Копия - The Meaning and Power of Music_ 2 (idioms and expressions)

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The Meaning and Power of Music_ 2 (idioms and expressions) 

Music is woven into the fabric of society and culture

Woven is Participle I from weave



This type of wool is woven into fabric which will make jackets. (Cambridge Dictionary)



  • be woven into the fabric of means that it has become something very common which a lot of people use everyday.
Traditional Thai designs are woven into silk fabric on the loom rather than stamped onto already woven fabric
  • the one and only

the only person or thing of this type:

And now I'd like to introduce, the one and only Stevie Wonder! (Cambridge Dictionary)




Now to remind us of some of our favorite things from The Sound of Music. The one and only Lady Gaga.
  • Brown noser (brown-noser)

someone who tries too hard to please someone, especially someone in a position of authority, in a way that other people find unpleasant (Cambridge Dictionary)

- Mr. Sullivan. - Yeah. - What kind of music do you like to listen to? - Um - Don't be afraid. - Rock'n'roll. - What about you? - Rock'n'roll. - You? - Classical. - Brown-noser. 

Different dictionaries give different definitions. But the key things are that it is disapproving and informal, though not vulgar (it is very important to consider while translating the idiom!).

Mostly the idiom is referred to employees and school /college students who are too nice to their bosses or teachers.



To learn more about the meaning and origin of the idiom you can here.

  • ... so I face the final curtain

1) the end of a performance in a theatre

2) the end of something, especially life


  • without exemption

Cambridge Dictionary

exemption - special permission not to do or pay something:

Candidates with a qualification in chemistry have exemption from this course.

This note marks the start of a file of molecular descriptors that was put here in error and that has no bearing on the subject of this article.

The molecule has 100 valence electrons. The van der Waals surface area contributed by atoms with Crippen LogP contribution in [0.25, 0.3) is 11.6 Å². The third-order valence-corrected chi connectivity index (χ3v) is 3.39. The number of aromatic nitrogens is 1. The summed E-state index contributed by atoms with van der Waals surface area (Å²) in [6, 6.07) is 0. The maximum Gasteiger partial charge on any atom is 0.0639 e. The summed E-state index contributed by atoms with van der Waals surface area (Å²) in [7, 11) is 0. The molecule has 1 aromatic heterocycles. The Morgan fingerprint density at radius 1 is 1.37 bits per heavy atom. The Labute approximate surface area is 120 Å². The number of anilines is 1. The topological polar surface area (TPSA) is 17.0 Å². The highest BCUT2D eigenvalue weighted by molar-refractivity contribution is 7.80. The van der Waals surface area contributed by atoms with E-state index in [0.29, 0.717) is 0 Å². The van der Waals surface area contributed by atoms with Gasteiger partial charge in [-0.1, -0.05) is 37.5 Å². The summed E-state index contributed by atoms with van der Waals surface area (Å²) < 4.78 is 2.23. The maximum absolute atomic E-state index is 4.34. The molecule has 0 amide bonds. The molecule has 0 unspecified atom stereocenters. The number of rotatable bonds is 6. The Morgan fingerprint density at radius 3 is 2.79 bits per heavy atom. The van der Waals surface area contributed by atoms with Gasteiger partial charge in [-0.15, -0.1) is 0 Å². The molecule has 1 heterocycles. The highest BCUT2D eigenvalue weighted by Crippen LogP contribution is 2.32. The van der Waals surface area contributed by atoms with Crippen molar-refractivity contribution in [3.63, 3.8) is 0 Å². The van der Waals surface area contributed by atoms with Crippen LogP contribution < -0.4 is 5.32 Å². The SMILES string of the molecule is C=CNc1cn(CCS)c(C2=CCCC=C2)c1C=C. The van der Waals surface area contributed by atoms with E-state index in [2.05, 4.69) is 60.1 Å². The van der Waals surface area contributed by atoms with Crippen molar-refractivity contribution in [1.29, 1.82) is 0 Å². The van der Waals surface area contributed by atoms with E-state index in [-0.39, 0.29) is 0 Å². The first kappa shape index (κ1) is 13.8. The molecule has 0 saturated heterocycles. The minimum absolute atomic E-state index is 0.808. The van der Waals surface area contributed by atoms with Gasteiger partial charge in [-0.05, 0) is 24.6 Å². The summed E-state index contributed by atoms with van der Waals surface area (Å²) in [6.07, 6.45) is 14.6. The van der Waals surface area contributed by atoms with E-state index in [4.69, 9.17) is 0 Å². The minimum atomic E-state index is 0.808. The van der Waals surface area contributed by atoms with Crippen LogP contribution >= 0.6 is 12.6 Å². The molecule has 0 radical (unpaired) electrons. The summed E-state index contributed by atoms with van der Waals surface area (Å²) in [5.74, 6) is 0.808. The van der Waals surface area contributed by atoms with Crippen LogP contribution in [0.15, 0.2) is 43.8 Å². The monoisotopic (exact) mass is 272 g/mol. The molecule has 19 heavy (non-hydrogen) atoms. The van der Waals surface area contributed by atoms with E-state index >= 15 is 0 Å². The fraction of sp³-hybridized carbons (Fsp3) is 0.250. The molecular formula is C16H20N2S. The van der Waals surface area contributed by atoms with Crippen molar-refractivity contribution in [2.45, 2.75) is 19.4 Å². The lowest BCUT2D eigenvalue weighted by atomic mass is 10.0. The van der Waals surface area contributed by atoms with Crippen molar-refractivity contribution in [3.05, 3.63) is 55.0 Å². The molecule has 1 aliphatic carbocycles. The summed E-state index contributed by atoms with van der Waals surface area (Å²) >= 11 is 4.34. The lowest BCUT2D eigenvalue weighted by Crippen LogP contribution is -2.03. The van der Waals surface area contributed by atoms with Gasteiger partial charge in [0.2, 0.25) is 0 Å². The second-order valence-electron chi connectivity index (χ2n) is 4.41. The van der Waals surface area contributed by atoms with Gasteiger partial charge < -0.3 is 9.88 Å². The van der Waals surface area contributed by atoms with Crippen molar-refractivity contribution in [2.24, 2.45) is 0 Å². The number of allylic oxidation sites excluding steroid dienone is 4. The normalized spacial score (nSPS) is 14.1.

Organizations may qualify for exemption from income tax if they operate exclusively as charities.



  • to bite off more than you can chew

to try to do something that is too difficult for you:

We bit off more than we could chew in our original reform proposals

(Cambridge Dictionary)


To learn more about the idiom you can here.

  • to eat (chew) smth up and spit it out



  • to stand tall



  • to have (get) one's fill of smth

to have or experience as much as you want of something:

I go to my mother’s house every week to get my fill of her home cooking.

Cambridge Dictionary



  • have one's share of (something)



  • At first ... But then ...

We use at first to talk about the beginning of a situation, when we are making a contrast with what happens / happened later


Usage: First, firstly or at first




  • to crumble



  • hold your head (up) high

to be very confident and proud:

If you know that you did your best, you can hold your head high.

Cambridge Dictionary



  • As long as I know how to Zoom, I know I'll be alive

if:

You can have a dog as long as you promise to take care of it.

Cambridge Dictionary



Специализируемся на развитии навыков говорения и понимания реальной речи на слух. Используем только оригинальные материалы.